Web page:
You can tell it’s almost summer because the Legislative Session has finally come and gone in Minnesota (well, not exactly) and there still are many unanswered questions regarding healthcare. The trendy idea of demanding accountability from HMOs who gobble up $3 billion dollars in tax money every biennium and only belch up self-serving, non-informational reports, is but a memory. Fiscal hawks from both sides of the aisle who, as recently as 30 days ago, were demanding that HMOs show us their expenditures “clearly and concisely,” now seem content to have just mouthed the demand in the first place. Talk about your staying power. What does it take to right a wrong that has gone on for nearly three decades? To me that’s some really weak tea.
On the national scene there’s still a lot of talking, but little action. So far, one thing seems certain; any significant change proposed to alter Medicare will most assuredly trigger a “gray-nami” wave of action. Seniors really like their Medicare and any attempt to significantly change this most successful program will be met with powerful protests and strong resistance. Case in point:
Rep. Paul Ryan of Wisconsin has submitted a Medicare redesign plan, and *Peter Orszag writing in the Washington Post offered his analysis… ”At the heart of the Ryan plan is a shift within Medicare toward consumer-directed health care (vouchers) — which in turn is predicated on increasing beneficiaries’ ‘skin in the game’ to make the health system more efficient. While more consumer cost-sharing would help reduce unnecessary care, the plan would not live up to its billing in cutting health costs for America. According to the nonpartisan Congressional Budget Office, it would do the opposite. That’s right: The CBO found that the Ryan Medicare proposal (vouchers) would substantially increase total health-care spending… By 2030, health spending on the typical beneficiary would be more than 40 percent higher under the Ryan plan than under existing Medicare, according to the CBO report.”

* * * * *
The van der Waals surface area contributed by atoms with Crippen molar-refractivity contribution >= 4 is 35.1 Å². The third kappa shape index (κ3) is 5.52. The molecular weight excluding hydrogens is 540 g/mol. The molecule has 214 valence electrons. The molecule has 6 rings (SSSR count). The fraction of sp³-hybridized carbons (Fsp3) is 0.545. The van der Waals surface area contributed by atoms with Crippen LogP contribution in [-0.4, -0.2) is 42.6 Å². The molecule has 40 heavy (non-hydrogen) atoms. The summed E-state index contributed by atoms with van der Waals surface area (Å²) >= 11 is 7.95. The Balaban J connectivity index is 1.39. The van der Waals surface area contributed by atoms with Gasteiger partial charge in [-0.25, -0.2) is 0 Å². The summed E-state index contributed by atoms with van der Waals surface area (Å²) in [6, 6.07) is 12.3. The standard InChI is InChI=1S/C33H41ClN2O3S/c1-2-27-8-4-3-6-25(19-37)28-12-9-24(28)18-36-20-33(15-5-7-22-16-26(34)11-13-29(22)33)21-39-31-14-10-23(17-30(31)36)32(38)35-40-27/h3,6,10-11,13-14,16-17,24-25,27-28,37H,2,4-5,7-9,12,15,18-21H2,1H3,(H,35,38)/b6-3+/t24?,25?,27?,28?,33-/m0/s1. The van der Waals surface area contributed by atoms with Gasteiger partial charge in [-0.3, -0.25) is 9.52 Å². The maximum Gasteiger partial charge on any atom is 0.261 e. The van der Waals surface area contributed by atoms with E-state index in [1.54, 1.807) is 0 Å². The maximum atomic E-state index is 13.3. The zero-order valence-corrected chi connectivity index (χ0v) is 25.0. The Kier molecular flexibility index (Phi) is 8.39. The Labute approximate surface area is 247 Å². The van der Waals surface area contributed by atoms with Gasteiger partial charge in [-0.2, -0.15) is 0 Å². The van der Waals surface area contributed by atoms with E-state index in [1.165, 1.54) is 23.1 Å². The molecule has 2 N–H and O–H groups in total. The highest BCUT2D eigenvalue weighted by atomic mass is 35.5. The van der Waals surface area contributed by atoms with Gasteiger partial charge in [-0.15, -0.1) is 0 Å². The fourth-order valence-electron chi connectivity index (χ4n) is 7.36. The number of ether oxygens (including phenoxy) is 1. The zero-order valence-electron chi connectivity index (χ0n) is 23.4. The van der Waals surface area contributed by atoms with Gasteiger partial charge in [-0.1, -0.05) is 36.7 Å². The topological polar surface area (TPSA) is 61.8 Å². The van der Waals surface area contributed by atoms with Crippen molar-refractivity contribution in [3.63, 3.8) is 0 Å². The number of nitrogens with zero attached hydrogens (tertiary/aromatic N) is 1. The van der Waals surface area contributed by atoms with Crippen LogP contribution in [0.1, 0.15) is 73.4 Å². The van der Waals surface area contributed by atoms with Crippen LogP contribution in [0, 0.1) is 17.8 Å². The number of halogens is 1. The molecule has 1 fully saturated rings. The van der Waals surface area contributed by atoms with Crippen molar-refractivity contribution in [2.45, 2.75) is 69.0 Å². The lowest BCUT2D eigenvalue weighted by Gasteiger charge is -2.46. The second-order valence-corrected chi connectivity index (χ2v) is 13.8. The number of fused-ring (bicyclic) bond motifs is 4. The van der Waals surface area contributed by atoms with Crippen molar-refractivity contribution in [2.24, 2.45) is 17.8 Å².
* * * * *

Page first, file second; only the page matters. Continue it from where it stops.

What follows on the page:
I sometimes chuckle (or is it grumble?) when I hear healthcare “experts” stress the need for seniors to have more “skin in the game” in order for them to be better consumers. Who has more “skin in the game” right now than seniors? Most of them have paid into the Medicare system their whole lives in confidence and believing that the program they helped fund would be there when they needed it most. Those folks in Congress who want to throw the Medicare program up in the air and just grab a few pieces of it as it falls are in for quite a shock; seniors and seniors-to-be are in love with their single-payer (Medicare) system and won’t stand for a total restructuring. They will revolt with their precious dollars and with their votes.
Another chuckle(?) I get is when I hear the folks in the Minnesota legislature talk about the revolutionary new idea they have for reshaping the healthcare system with “Accountable Care Organizations,” or ACOs for short. The short version of what the new ACOs will do is simply shift a large part of the financial risk from the (current) insurance companies and HMOs, directly onto the backs of the direct care providers (hospitals, clinics, doctors, etc). It does not reduce cost, it will not improve access, and it certainly won’t improve quality of care (talk about lose-lose-lose). The only change that occurs is that direct care providers would then have more “skin in the game” for delivering services. Seems like I’ve heard that phrase somewhere before. It’s just the newest iteration of the HMOs with a brand new name, but with the same old issues that have made them undesirable and unworkable. The only change is shifting the party at risk; from HMOs onto the backs of the direct-care providers.
My suggestion is that when your hear the words “ACO” or “voucher” or “skin-in-the-game” used in a healthcare proposal, simply repeat to yourself “re-run.” Or, better yet, scream it out if you’re in a crowded room and you want to make the point of calling someone’s bluff. It’s repackaged floor sweepings and nothing more, and if allowed to become part of this broken system will only make it worse, not better. Be wary and vigilant.
*Peter R. Orszag, is vice chairman of global banking at Citigroup and an adjunct senior fellow at the Council on Foreign Relation and was the director of the Office of Management and Budget.